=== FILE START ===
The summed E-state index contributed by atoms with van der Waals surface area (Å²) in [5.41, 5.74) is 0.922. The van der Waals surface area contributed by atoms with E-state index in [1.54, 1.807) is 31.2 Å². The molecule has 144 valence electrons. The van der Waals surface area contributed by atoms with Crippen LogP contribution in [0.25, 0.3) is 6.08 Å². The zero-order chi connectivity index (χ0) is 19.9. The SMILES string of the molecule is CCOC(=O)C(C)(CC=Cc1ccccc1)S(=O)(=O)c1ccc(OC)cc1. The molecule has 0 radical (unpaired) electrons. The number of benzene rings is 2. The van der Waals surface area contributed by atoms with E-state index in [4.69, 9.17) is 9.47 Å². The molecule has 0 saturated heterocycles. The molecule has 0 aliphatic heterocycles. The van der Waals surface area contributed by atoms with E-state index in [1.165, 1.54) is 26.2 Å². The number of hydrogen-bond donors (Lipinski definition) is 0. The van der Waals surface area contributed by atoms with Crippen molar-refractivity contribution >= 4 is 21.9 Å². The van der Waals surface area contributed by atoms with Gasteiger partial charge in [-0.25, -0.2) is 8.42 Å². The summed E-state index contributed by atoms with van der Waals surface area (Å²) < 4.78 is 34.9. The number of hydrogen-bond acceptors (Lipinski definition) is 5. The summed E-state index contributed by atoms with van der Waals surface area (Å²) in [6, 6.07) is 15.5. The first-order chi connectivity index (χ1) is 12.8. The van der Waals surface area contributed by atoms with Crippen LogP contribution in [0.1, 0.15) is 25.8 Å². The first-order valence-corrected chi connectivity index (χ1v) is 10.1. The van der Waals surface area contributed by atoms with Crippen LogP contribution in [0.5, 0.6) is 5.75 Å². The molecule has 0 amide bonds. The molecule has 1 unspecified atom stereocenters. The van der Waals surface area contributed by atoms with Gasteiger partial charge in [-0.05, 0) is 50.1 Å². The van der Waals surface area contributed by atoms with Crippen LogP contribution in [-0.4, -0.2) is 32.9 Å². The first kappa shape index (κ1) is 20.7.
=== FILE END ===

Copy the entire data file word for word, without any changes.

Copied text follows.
The summed E-state index contributed by atoms with van der Waals surface area (Å²) in [5.41, 5.74) is 0.922. The van der Waals surface area contributed by atoms with E-state index in [1.54, 1.807) is 31.2 Å². The molecule has 144 valence electrons. The van der Waals surface area contributed by atoms with Crippen LogP contribution in [0.25, 0.3) is 6.08 Å². The zero-order chi connectivity index (χ0) is 19.9. The SMILES string of the molecule is CCOC(=O)C(C)(CC=Cc1ccccc1)S(=O)(=O)c1ccc(OC)cc1. The molecule has 0 radical (unpaired) electrons. The number of benzene rings is 2. The van der Waals surface area contributed by atoms with E-state index in [4.69, 9.17) is 9.47 Å². The molecule has 0 saturated heterocycles. The molecule has 0 aliphatic heterocycles. The van der Waals surface area contributed by atoms with E-state index in [1.165, 1.54) is 26.2 Å². The number of hydrogen-bond donors (Lipinski definition) is 0. The van der Waals surface area contributed by atoms with Crippen molar-refractivity contribution >= 4 is 21.9 Å². The van der Waals surface area contributed by atoms with Gasteiger partial charge in [-0.25, -0.2) is 8.42 Å². The summed E-state index contributed by atoms with van der Waals surface area (Å²) < 4.78 is 34.9. The number of hydrogen-bond acceptors (Lipinski definition) is 5. The summed E-state index contributed by atoms with van der Waals surface area (Å²) in [6, 6.07) is 15.5. The first-order chi connectivity index (χ1) is 12.8. The van der Waals surface area contributed by atoms with Crippen LogP contribution in [0.1, 0.15) is 25.8 Å². The first-order valence-corrected chi connectivity index (χ1v) is 10.1. The van der Waals surface area contributed by atoms with Crippen LogP contribution in [0.5, 0.6) is 5.75 Å². The molecule has 0 amide bonds. The molecule has 1 unspecified atom stereocenters. The van der Waals surface area contributed by atoms with Gasteiger partial charge in [-0.05, 0) is 50.1 Å². The van der Waals surface area contributed by atoms with Crippen LogP contribution in [-0.4, -0.2) is 32.9 Å². The first kappa shape index (κ1) is 20.7.